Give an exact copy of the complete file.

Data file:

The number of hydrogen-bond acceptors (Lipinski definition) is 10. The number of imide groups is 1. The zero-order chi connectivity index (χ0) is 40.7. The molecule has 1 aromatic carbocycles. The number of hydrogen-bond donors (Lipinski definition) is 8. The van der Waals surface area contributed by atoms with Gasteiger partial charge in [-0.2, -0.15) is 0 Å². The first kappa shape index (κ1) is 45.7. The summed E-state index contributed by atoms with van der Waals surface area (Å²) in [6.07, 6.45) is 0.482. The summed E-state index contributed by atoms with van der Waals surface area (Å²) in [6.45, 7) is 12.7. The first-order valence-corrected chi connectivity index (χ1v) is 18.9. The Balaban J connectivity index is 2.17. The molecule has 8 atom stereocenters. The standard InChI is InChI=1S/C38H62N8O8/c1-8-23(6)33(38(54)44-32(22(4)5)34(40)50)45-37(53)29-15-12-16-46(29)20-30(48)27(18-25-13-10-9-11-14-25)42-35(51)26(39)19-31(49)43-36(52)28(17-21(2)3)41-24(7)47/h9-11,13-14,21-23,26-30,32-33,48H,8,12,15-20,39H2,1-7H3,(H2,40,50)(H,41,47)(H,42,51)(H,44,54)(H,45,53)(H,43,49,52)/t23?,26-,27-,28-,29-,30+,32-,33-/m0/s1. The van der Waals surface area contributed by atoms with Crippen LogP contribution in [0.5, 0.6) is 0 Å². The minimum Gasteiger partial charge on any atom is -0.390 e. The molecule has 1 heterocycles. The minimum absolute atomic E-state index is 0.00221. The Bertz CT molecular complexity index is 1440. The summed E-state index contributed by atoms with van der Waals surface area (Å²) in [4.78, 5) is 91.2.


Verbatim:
The number of hydrogen-bond acceptors (Lipinski definition) is 10. The number of imide groups is 1. The zero-order chi connectivity index (χ0) is 40.7. The molecule has 1 aromatic carbocycles. The number of hydrogen-bond donors (Lipinski definition) is 8. The van der Waals surface area contributed by atoms with Gasteiger partial charge in [-0.2, -0.15) is 0 Å². The first kappa shape index (κ1) is 45.7. The summed E-state index contributed by atoms with van der Waals surface area (Å²) in [6.07, 6.45) is 0.482. The summed E-state index contributed by atoms with van der Waals surface area (Å²) in [6.45, 7) is 12.7. The first-order valence-corrected chi connectivity index (χ1v) is 18.9. The Balaban J connectivity index is 2.17. The molecule has 8 atom stereocenters. The standard InChI is InChI=1S/C38H62N8O8/c1-8-23(6)33(38(54)44-32(22(4)5)34(40)50)45-37(53)29-15-12-16-46(29)20-30(48)27(18-25-13-10-9-11-14-25)42-35(51)26(39)19-31(49)43-36(52)28(17-21(2)3)41-24(7)47/h9-11,13-14,21-23,26-30,32-33,48H,8,12,15-20,39H2,1-7H3,(H2,40,50)(H,41,47)(H,42,51)(H,44,54)(H,45,53)(H,43,49,52)/t23?,26-,27-,28-,29-,30+,32-,33-/m0/s1. The van der Waals surface area contributed by atoms with Crippen LogP contribution in [0.5, 0.6) is 0 Å². The minimum Gasteiger partial charge on any atom is -0.390 e. The molecule has 1 heterocycles. The minimum absolute atomic E-state index is 0.00221. The Bertz CT molecular complexity index is 1440. The summed E-state index contributed by atoms with van der Waals surface area (Å²) in [4.78, 5) is 91.2.